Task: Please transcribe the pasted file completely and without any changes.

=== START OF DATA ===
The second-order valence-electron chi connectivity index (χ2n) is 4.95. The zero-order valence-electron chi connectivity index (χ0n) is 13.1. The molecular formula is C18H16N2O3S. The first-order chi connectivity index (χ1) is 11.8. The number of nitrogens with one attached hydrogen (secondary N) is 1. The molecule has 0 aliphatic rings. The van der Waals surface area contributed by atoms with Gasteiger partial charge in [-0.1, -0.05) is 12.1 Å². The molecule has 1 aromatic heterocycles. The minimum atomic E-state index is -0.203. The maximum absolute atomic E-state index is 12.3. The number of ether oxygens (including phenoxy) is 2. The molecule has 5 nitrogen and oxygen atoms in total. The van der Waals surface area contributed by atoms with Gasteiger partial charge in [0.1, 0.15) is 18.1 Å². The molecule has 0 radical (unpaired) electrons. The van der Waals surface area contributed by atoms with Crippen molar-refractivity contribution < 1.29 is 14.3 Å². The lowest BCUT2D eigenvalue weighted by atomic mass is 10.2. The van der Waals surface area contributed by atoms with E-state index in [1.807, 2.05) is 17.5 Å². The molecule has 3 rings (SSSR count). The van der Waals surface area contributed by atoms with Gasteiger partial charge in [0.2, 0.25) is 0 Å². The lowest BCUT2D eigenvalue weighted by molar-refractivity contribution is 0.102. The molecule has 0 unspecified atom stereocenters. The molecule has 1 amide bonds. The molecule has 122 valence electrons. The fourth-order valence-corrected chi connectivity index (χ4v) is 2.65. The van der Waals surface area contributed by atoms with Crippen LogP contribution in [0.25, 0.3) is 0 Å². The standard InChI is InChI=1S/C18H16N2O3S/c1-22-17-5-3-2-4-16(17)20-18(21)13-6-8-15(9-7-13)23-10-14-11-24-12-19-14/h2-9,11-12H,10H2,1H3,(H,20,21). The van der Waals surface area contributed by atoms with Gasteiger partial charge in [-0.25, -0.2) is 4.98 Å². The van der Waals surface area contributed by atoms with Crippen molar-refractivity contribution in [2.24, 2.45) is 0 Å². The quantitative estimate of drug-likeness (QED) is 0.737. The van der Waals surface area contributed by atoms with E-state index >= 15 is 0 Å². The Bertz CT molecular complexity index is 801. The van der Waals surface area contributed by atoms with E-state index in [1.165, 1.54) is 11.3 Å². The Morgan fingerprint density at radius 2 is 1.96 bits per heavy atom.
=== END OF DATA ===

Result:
The second-order valence-electron chi connectivity index (χ2n) is 4.95. The zero-order valence-electron chi connectivity index (χ0n) is 13.1. The molecular formula is C18H16N2O3S. The first-order chi connectivity index (χ1) is 11.8. The number of nitrogens with one attached hydrogen (secondary N) is 1. The molecule has 0 aliphatic rings. The van der Waals surface area contributed by atoms with Gasteiger partial charge in [-0.1, -0.05) is 12.1 Å². The molecule has 1 aromatic heterocycles. The minimum atomic E-state index is -0.203. The maximum absolute atomic E-state index is 12.3. The number of ether oxygens (including phenoxy) is 2. The molecule has 5 nitrogen and oxygen atoms in total. The van der Waals surface area contributed by atoms with Gasteiger partial charge in [0.1, 0.15) is 18.1 Å². The molecule has 0 radical (unpaired) electrons. The van der Waals surface area contributed by atoms with Crippen molar-refractivity contribution < 1.29 is 14.3 Å². The lowest BCUT2D eigenvalue weighted by atomic mass is 10.2. The van der Waals surface area contributed by atoms with E-state index in [1.807, 2.05) is 17.5 Å². The molecule has 3 rings (SSSR count). The van der Waals surface area contributed by atoms with Gasteiger partial charge in [0.2, 0.25) is 0 Å². The lowest BCUT2D eigenvalue weighted by molar-refractivity contribution is 0.102. The molecule has 0 unspecified atom stereocenters. The molecule has 1 amide bonds. The molecule has 122 valence electrons. The fourth-order valence-corrected chi connectivity index (χ4v) is 2.65. The van der Waals surface area contributed by atoms with Crippen LogP contribution in [0.25, 0.3) is 0 Å². The standard InChI is InChI=1S/C18H16N2O3S/c1-22-17-5-3-2-4-16(17)20-18(21)13-6-8-15(9-7-13)23-10-14-11-24-12-19-14/h2-9,11-12H,10H2,1H3,(H,20,21). The van der Waals surface area contributed by atoms with Gasteiger partial charge in [-0.25, -0.2) is 4.98 Å². The van der Waals surface area contributed by atoms with Crippen molar-refractivity contribution in [2.24, 2.45) is 0 Å². The quantitative estimate of drug-likeness (QED) is 0.737. The van der Waals surface area contributed by atoms with E-state index >= 15 is 0 Å². The Bertz CT molecular complexity index is 801. The van der Waals surface area contributed by atoms with E-state index in [1.165, 1.54) is 11.3 Å². The Morgan fingerprint density at radius 2 is 1.96 bits per heavy atom.